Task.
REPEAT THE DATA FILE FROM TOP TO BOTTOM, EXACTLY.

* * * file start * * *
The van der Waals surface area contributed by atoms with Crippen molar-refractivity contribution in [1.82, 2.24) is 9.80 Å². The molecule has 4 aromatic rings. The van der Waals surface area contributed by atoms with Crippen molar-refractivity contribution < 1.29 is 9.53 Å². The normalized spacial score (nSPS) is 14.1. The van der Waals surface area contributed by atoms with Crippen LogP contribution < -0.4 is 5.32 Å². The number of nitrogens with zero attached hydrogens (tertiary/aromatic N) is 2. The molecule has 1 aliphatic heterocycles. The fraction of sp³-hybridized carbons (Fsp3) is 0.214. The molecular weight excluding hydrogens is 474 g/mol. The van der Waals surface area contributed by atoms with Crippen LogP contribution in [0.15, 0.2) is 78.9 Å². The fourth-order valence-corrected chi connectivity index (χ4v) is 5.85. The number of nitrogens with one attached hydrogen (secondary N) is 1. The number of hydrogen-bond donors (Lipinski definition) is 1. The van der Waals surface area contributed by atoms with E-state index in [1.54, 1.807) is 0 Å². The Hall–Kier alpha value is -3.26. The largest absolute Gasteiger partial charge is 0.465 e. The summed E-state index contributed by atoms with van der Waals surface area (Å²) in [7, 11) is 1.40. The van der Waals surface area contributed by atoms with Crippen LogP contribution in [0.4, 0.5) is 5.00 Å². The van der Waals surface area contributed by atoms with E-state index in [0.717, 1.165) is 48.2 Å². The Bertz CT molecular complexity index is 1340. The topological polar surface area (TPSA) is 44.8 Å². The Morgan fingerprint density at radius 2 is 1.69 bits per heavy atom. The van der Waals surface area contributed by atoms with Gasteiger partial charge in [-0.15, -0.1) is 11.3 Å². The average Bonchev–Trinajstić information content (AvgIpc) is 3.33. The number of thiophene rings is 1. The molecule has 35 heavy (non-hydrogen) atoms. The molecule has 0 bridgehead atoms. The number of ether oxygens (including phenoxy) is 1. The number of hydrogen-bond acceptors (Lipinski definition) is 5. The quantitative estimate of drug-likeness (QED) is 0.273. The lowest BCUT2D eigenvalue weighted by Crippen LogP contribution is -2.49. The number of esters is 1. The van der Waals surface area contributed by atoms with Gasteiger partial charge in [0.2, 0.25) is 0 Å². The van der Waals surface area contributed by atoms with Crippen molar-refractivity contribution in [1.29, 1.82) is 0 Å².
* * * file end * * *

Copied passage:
The van der Waals surface area contributed by atoms with Crippen molar-refractivity contribution in [1.82, 2.24) is 9.80 Å². The molecule has 4 aromatic rings. The van der Waals surface area contributed by atoms with Crippen molar-refractivity contribution < 1.29 is 9.53 Å². The normalized spacial score (nSPS) is 14.1. The van der Waals surface area contributed by atoms with Crippen LogP contribution < -0.4 is 5.32 Å². The number of nitrogens with zero attached hydrogens (tertiary/aromatic N) is 2. The molecule has 1 aliphatic heterocycles. The fraction of sp³-hybridized carbons (Fsp3) is 0.214. The molecular weight excluding hydrogens is 474 g/mol. The van der Waals surface area contributed by atoms with Crippen LogP contribution in [0.15, 0.2) is 78.9 Å². The fourth-order valence-corrected chi connectivity index (χ4v) is 5.85. The number of nitrogens with one attached hydrogen (secondary N) is 1. The number of hydrogen-bond donors (Lipinski definition) is 1. The van der Waals surface area contributed by atoms with E-state index in [1.54, 1.807) is 0 Å². The Hall–Kier alpha value is -3.26. The largest absolute Gasteiger partial charge is 0.465 e. The summed E-state index contributed by atoms with van der Waals surface area (Å²) in [7, 11) is 1.40. The van der Waals surface area contributed by atoms with Crippen LogP contribution in [0.4, 0.5) is 5.00 Å². The van der Waals surface area contributed by atoms with E-state index in [0.717, 1.165) is 48.2 Å². The Bertz CT molecular complexity index is 1340. The topological polar surface area (TPSA) is 44.8 Å². The Morgan fingerprint density at radius 2 is 1.69 bits per heavy atom. The van der Waals surface area contributed by atoms with Gasteiger partial charge in [-0.15, -0.1) is 11.3 Å². The average Bonchev–Trinajstić information content (AvgIpc) is 3.33. The number of thiophene rings is 1. The molecule has 35 heavy (non-hydrogen) atoms. The molecule has 0 bridgehead atoms. The number of ether oxygens (including phenoxy) is 1. The number of hydrogen-bond acceptors (Lipinski definition) is 5. The quantitative estimate of drug-likeness (QED) is 0.273. The lowest BCUT2D eigenvalue weighted by Crippen LogP contribution is -2.49. The number of esters is 1. The van der Waals surface area contributed by atoms with Gasteiger partial charge in [0.2, 0.25) is 0 Å². The van der Waals surface area contributed by atoms with Crippen molar-refractivity contribution in [1.29, 1.82) is 0 Å².